plotFootMap - Elapsed time: 27
plotWallsIntoMap - Elapsed time: 1
plotPath - Elapsed time: 0
plotBackground - Elapsed time: 4621
plotBumpMap - Elapsed time: 1079
getCollisions - Elapsed time: 63
plotShadows - Elapsed time: 2623
plotBatTriggerMap - Elapsed time: 0
getObjects - Elapsed time: 30
getNodes - Elapsed time: 13

I really wasn't expecting that. Without going into it too much, with the plotBackground method we basically use the draw() command to copy 640x640 parts of a movieclip into bitmaps for the entire level.

Bit of a nothingy post I'm afraid, just thought it'd be interesting to share that you can't really make assumptions about code bottle necks ( The two calls which deal with Nape, getCollisions and getObjects are blindingly fast considering how many objects they have to create ).

Now we've identified the problem properly it's just a case of fixing it. The simple part.


So I've split the plotting routines up, and speeded them up slightly, so now the times taken are:

plotFootMap - Elapsed time: 11
plotWallsIntoMap - Elapsed time: 1
plotPath - Elapsed time: 0
plotBackground - Elapsed time: 792
plotBackground - Elapsed time: 748
plotBackground - Elapsed time: 761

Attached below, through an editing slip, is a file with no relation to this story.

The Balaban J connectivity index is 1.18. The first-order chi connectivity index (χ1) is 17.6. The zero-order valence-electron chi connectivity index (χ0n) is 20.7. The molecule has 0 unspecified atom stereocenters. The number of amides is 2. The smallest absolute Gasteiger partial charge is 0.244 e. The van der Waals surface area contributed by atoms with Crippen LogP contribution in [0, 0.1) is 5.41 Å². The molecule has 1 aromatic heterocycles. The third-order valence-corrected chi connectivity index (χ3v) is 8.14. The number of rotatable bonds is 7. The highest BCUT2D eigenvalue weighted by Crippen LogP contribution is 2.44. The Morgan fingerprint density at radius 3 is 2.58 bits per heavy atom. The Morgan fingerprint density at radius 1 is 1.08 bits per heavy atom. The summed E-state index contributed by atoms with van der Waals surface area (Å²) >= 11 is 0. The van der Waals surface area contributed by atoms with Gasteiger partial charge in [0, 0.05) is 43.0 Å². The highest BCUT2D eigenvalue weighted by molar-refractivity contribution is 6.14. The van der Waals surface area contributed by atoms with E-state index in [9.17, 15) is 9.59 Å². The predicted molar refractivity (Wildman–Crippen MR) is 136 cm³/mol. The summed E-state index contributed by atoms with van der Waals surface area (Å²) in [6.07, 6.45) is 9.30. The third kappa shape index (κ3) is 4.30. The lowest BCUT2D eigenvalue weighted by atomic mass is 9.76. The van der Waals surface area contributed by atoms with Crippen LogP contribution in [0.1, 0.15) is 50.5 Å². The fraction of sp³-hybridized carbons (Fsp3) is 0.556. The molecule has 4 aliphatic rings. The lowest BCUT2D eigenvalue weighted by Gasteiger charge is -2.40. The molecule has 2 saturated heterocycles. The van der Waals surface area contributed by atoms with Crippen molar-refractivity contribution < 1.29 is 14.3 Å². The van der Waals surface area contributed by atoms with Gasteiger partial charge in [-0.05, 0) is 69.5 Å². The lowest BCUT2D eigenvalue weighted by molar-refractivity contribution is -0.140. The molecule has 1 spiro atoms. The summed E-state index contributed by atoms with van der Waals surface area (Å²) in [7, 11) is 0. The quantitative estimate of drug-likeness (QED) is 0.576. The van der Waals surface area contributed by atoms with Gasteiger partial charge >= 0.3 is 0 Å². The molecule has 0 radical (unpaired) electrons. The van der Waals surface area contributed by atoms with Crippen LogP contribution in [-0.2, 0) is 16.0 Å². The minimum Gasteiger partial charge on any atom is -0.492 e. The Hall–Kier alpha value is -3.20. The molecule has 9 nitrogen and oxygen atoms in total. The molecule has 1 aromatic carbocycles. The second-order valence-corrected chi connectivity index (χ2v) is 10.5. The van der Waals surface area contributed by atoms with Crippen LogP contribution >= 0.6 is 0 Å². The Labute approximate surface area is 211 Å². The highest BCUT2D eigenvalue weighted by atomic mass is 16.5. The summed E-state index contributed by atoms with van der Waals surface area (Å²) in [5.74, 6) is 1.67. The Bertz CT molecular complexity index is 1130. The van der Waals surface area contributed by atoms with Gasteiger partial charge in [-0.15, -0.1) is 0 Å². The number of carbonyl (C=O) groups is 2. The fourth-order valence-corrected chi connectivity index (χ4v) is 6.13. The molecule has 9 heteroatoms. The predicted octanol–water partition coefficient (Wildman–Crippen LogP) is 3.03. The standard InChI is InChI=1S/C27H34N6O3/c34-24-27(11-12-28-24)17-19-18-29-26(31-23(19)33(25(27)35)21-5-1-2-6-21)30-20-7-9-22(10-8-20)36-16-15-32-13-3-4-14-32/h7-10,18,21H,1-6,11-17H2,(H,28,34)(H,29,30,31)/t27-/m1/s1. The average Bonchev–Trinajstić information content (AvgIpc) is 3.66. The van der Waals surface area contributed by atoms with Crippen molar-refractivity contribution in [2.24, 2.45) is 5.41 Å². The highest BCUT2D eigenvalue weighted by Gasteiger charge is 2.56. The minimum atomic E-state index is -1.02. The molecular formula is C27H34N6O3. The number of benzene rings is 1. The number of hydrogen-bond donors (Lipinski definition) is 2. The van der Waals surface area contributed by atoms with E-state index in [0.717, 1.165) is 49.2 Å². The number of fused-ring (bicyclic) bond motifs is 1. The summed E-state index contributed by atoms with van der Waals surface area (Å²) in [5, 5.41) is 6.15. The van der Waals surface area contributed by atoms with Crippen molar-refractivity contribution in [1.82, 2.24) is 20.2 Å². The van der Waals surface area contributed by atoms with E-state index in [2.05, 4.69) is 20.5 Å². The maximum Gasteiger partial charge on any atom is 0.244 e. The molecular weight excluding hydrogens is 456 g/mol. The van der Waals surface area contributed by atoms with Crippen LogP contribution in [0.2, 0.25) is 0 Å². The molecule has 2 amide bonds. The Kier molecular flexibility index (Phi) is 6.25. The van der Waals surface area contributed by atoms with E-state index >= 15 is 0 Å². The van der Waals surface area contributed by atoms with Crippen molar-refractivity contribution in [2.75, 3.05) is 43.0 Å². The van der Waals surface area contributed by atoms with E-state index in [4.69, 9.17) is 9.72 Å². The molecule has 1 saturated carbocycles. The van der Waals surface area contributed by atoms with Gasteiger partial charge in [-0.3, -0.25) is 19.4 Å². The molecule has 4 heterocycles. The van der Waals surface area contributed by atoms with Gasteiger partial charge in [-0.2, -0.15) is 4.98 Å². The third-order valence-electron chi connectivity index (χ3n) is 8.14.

plotBackground - Elapsed time: 748
plotBackground - Elapsed time: 774
plotBackground - Elapsed time: 477
plotBumpMap - Elapsed time: 1015
getCollisions - Elapsed time: 60
plotShadows - Elapsed time: 235
plotShadows - Elapsed time: 230
plotShadows - Elapsed time: 449
plotShadows - Elapsed time: 443
plotShadows - Elapsed time: 417
plotShadows - Elapsed time: 275
plotBatTriggerMap - Elapsed time: 1
getObjects - Elapsed time: 35
getNodes - Elapsed time: 14

By splitting them up like that it spreads the load on the CPU so we can drop a simple progress bar in there. Nothing major I know, but it's important to show some sort of feedback instead of letting the player think the game has crashed.


Hot, hot, hot

Just a pretty minor thing to share really, but I'm really pleased with it.

With doing the inventory I can now unlock all the weapons, so I've been going through giving them a tweak here and there. The flamethrower in Outpost:Haven was always a bit crap. It didn't look good and ran really slowly, so I've been giving that some love today.

It's 90% more glowy and runs a lot smoother. With the original one we were actually firing out 3 "bullets" at a time and scaling them up, together with the ADD blendMode it was just a combination of ugly scaling and not bright enough. It just didn't look good to be honest, and caused a noticeable slow down.

With this update I've dropped it down to just one flame bullet coming out a time, reduced the amount it scales up by so no jaggy bitmaps on display. Then I've added a red glow bitmap, the one we use on fires now, and put that over the floor layer to create a real sense of light coming off that thing.